There’s a joke around here: father and son are sitting on a hillside looking over rolling fields. Father turns to son and says “Of course, son, when I were a lad, all this were factories”
By the site of Blackburn Meadows nature reserve, on the far side of Meadowhall, there used to be a steelworks – a complex of buildings strewn around a gargantuan black shed – shaped simply, like a monopoly house, but as big as an aircraft carrier.
These vast black hulks were everywhere here, each fed from pylons bearing bloated bundles of cable that kept furnaces glowing, sinister and orange under winter skies.
Long on both time and curiosity, my pal, Tanky, and I used to traipse down there from his house in Rotherham. We’d descend: past gently creaking piles of scrapped cars and the squat shell of a Victorian building – filled with machinery twisted into crazy shapes in fires long doused – and we’d cross the canal to the wasteland beyond.
Even then, the waterways were becoming something more bucolic than the city’s reputation promised. There’s another local joke – an old cartoon in the Sheffield Star – an environmental inspector jauntily strolling atop the Don’s rank, solidified surface, chirping: “it’s much cleaner than last year”. By the early nineties, we were watching pike stalking in its shallows.
I guess the site had been empty for about ten years – unfenced, unprotected, abandoned – acre upon acre in which you could wander at leisure. There were dozens of sites like this from Sheffield and all along the Don Valley. This is not a political piece but, if you lived in London then, I defy you to imagine the scale of the dereliction here.
So on long, hot summer afternoons, Tanky, his son Anand and I would explore. All around the black hall and its cool, dim interior, shoulder-high willow herb ruptured the simmering concrete roads. It was all largely intact then – even the scrap dealers had not yet robbed it bare. I remember a piece of graffiti: “Meeting for one last drink. 8.30 in the pub” neatly written, in pencil, on one office wall.
Like the child we accompanied, we too would mess about with the detritus that lay everywhere. Not breaking, not destroying – just playing and exploring. I remember laughing and laughing – a brief but timeless, joyful dystopia.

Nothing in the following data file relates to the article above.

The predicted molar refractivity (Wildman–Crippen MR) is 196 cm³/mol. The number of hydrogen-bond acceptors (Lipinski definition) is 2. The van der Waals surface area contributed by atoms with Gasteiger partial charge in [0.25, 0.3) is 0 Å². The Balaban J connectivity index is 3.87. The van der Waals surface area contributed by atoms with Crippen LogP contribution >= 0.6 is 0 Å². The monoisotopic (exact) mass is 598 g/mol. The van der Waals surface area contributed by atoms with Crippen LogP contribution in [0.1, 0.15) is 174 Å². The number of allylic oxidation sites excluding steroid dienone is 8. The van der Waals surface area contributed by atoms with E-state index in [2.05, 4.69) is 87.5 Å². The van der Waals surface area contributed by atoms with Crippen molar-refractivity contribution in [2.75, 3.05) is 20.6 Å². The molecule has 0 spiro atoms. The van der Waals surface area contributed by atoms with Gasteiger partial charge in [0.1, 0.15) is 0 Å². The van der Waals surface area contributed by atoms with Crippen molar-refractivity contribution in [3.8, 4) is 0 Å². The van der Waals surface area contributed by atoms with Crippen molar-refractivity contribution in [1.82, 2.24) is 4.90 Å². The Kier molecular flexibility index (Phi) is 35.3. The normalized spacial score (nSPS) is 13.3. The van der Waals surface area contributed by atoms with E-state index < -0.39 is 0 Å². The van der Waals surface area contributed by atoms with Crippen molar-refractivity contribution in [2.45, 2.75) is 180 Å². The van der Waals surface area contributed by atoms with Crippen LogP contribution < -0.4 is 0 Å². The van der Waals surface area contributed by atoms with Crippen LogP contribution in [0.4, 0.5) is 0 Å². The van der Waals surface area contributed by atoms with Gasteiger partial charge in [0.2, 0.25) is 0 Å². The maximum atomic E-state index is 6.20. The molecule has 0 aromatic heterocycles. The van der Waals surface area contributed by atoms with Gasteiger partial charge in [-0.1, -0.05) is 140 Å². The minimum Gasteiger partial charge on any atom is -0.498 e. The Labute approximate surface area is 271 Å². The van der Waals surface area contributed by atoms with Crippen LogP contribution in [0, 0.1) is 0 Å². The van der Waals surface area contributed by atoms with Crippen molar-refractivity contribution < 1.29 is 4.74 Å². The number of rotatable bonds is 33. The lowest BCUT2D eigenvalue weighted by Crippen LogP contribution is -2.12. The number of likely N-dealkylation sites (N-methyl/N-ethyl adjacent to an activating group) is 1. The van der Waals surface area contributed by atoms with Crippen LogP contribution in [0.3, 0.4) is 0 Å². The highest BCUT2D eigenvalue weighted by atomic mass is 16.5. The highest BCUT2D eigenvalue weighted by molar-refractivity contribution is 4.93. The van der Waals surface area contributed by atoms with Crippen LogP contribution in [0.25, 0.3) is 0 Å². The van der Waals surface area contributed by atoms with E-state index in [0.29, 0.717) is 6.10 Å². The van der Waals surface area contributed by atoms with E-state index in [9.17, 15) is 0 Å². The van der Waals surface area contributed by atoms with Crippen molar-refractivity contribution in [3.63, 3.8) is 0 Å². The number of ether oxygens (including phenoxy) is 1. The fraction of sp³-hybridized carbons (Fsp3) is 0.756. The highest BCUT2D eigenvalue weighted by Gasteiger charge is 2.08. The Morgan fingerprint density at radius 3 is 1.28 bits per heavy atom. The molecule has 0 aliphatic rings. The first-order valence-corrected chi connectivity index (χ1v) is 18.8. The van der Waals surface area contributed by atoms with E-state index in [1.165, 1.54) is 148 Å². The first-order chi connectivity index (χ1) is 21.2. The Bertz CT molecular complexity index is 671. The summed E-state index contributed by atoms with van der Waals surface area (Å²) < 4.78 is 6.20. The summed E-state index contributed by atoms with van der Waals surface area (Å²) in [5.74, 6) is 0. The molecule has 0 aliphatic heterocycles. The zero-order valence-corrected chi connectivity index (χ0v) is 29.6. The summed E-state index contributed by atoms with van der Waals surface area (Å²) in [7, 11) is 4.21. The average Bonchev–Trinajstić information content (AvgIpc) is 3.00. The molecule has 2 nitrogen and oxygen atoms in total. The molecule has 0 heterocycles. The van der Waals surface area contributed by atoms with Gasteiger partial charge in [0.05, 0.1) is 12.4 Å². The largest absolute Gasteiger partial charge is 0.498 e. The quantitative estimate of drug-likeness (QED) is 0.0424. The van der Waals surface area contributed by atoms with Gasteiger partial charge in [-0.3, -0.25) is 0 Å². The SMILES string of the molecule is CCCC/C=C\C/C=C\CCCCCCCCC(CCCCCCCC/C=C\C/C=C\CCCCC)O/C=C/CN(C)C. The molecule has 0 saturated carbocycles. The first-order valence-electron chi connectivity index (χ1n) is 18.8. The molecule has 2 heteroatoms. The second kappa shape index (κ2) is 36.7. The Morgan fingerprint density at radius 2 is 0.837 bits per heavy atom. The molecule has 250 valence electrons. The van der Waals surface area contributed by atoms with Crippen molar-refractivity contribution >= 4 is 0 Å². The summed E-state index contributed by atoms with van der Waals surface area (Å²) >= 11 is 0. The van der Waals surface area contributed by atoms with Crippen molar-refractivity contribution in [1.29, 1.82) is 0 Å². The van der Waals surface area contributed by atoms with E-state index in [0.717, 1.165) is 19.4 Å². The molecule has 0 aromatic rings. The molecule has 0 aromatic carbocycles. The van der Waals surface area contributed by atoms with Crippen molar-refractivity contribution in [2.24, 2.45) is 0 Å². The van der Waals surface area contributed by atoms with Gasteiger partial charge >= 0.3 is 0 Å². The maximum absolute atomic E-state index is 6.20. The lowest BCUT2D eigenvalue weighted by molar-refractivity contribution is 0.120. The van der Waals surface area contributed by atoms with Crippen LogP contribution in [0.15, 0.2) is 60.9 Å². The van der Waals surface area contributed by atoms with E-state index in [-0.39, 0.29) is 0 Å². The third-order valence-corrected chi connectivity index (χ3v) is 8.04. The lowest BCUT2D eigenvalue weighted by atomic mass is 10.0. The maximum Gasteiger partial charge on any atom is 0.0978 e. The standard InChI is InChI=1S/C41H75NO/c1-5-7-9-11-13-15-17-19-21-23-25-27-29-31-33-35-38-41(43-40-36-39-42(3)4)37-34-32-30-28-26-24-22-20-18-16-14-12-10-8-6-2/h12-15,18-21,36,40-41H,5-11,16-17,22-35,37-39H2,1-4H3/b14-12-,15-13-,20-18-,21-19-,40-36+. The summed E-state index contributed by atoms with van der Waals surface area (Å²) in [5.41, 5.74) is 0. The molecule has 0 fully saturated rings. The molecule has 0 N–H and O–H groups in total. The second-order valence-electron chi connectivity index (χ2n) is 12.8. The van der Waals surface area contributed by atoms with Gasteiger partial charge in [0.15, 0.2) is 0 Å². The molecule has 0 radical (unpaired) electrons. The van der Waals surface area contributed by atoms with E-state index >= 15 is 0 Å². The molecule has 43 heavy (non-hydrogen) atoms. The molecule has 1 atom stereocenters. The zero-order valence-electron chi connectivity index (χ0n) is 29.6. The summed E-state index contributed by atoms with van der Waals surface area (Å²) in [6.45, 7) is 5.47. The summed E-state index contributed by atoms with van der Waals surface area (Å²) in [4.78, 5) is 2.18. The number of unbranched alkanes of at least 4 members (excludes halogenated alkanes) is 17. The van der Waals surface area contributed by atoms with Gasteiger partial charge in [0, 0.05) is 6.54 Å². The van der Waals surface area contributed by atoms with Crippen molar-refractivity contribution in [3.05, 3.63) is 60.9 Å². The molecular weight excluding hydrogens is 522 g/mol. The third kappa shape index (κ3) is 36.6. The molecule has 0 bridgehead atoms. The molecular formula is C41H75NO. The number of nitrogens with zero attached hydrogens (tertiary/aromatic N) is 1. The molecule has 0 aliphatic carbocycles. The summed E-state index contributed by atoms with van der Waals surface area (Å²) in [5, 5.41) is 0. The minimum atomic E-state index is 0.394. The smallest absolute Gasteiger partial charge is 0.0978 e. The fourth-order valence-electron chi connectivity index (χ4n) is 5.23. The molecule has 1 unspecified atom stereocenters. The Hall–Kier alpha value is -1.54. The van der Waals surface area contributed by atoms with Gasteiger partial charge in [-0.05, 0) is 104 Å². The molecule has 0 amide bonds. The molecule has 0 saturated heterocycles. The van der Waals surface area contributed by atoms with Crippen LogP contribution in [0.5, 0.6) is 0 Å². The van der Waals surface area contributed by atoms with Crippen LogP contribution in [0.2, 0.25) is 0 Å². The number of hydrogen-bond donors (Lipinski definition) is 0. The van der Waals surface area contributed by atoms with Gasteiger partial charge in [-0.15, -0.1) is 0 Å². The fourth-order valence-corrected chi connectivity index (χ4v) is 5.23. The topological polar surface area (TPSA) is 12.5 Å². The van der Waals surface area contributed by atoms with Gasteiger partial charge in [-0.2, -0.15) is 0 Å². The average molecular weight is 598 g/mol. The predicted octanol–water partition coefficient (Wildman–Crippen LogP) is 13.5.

Come the following summer, the clearing of the site had begun and the titan was on its knees. Still unfenced, the building’s vertical supports had been blown and the immense roof had buckled. Inside, the stairwells and gantries hanging from roof trusses were twisted through the space in lunatic perspective. Fire doors gaped horizontally over the great black void. I doubt, if not intended, it could be classed as art. But there it was: as bleak as Totes Meer; far more surreal than the Persistence of Memory and amply big enough to knock the turbine hall into a cocked hat – a concept piece in steel, asbestos, soot and history.
I wish I’d drawn it – I think I tried.
Outside, I scooped up a skein of pylon cable, lying on the ground, and left for home. I never went back.
The stiff, pliable wires followed me over the next two decades, from college to studio to studio to shed to shed. Armed with mole-grips and pliers, I have used it to make all sorts: sculptures of climbers; Calder-style mobiles; a funky, octopoidal lampshade in a desperate student hovel in Manchester; sconces to illuminate a summer’s evening with dozens of tiny lights; a pair of giant alien hands and somewhere, in a couple of offices in London, there are trophies whose armatures are made of it.
This weekend, whilst sparrows bickered and bees hummed outside my shed door, I made costumes for a school theatre production and finally used the last few strands.
As part of the city’s great recreation, there are plans to repurpose Sheffield’s enormous, redundant power network, to use it to power datacentres and host a small corner of the Internet.
I need more wire.
SN, July 2013
About the Artists
I referenced a few – here’s a bit more about each (from artsy.net).